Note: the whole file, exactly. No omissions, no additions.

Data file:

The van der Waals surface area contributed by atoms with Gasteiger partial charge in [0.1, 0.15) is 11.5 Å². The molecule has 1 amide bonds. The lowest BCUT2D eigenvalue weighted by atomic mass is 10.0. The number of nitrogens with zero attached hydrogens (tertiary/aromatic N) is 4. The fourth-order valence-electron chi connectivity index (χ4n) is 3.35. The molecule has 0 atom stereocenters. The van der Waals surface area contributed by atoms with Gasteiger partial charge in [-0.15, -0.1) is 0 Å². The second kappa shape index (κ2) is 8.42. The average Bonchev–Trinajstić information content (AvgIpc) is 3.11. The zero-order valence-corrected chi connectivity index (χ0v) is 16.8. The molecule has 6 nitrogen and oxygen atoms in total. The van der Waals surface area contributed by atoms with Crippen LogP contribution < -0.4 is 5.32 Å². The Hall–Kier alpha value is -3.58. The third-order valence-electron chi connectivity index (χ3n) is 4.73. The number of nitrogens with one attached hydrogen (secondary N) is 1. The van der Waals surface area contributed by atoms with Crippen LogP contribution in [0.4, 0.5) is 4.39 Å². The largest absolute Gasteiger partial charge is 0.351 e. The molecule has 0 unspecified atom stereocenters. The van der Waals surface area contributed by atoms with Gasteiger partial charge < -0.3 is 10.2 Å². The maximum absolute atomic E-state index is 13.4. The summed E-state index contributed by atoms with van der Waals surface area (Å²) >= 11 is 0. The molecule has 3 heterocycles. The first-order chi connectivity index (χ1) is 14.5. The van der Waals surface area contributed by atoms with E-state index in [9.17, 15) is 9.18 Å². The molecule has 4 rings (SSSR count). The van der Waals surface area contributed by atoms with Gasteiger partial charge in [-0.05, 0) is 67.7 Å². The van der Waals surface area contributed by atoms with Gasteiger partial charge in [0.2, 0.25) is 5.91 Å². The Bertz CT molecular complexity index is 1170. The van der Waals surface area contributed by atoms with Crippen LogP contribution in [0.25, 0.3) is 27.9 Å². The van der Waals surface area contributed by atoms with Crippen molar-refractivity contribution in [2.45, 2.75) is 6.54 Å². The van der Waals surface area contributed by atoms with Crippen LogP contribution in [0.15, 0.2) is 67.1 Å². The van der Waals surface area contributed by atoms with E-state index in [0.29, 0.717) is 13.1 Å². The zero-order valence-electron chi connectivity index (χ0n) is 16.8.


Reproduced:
The van der Waals surface area contributed by atoms with Gasteiger partial charge in [0.1, 0.15) is 11.5 Å². The molecule has 1 amide bonds. The lowest BCUT2D eigenvalue weighted by atomic mass is 10.0. The number of nitrogens with zero attached hydrogens (tertiary/aromatic N) is 4. The fourth-order valence-electron chi connectivity index (χ4n) is 3.35. The molecule has 0 atom stereocenters. The van der Waals surface area contributed by atoms with Gasteiger partial charge in [-0.15, -0.1) is 0 Å². The second kappa shape index (κ2) is 8.42. The average Bonchev–Trinajstić information content (AvgIpc) is 3.11. The zero-order valence-corrected chi connectivity index (χ0v) is 16.8. The molecule has 6 nitrogen and oxygen atoms in total. The van der Waals surface area contributed by atoms with Crippen LogP contribution < -0.4 is 5.32 Å². The Hall–Kier alpha value is -3.58. The third-order valence-electron chi connectivity index (χ3n) is 4.73. The number of nitrogens with one attached hydrogen (secondary N) is 1. The van der Waals surface area contributed by atoms with Crippen LogP contribution in [0.4, 0.5) is 4.39 Å². The largest absolute Gasteiger partial charge is 0.351 e. The molecule has 0 unspecified atom stereocenters. The van der Waals surface area contributed by atoms with Gasteiger partial charge < -0.3 is 10.2 Å². The maximum absolute atomic E-state index is 13.4. The summed E-state index contributed by atoms with van der Waals surface area (Å²) >= 11 is 0. The molecule has 3 heterocycles. The first-order chi connectivity index (χ1) is 14.5. The van der Waals surface area contributed by atoms with E-state index in [9.17, 15) is 9.18 Å². The molecule has 4 rings (SSSR count). The van der Waals surface area contributed by atoms with Gasteiger partial charge in [-0.05, 0) is 67.7 Å². The van der Waals surface area contributed by atoms with Gasteiger partial charge in [0.2, 0.25) is 5.91 Å². The Bertz CT molecular complexity index is 1170. The van der Waals surface area contributed by atoms with Crippen LogP contribution in [0.25, 0.3) is 27.9 Å². The van der Waals surface area contributed by atoms with Crippen molar-refractivity contribution in [2.45, 2.75) is 6.54 Å². The van der Waals surface area contributed by atoms with Crippen LogP contribution in [0.15, 0.2) is 67.1 Å². The van der Waals surface area contributed by atoms with E-state index in [0.29, 0.717) is 13.1 Å². The zero-order valence-electron chi connectivity index (χ0n) is 16.8.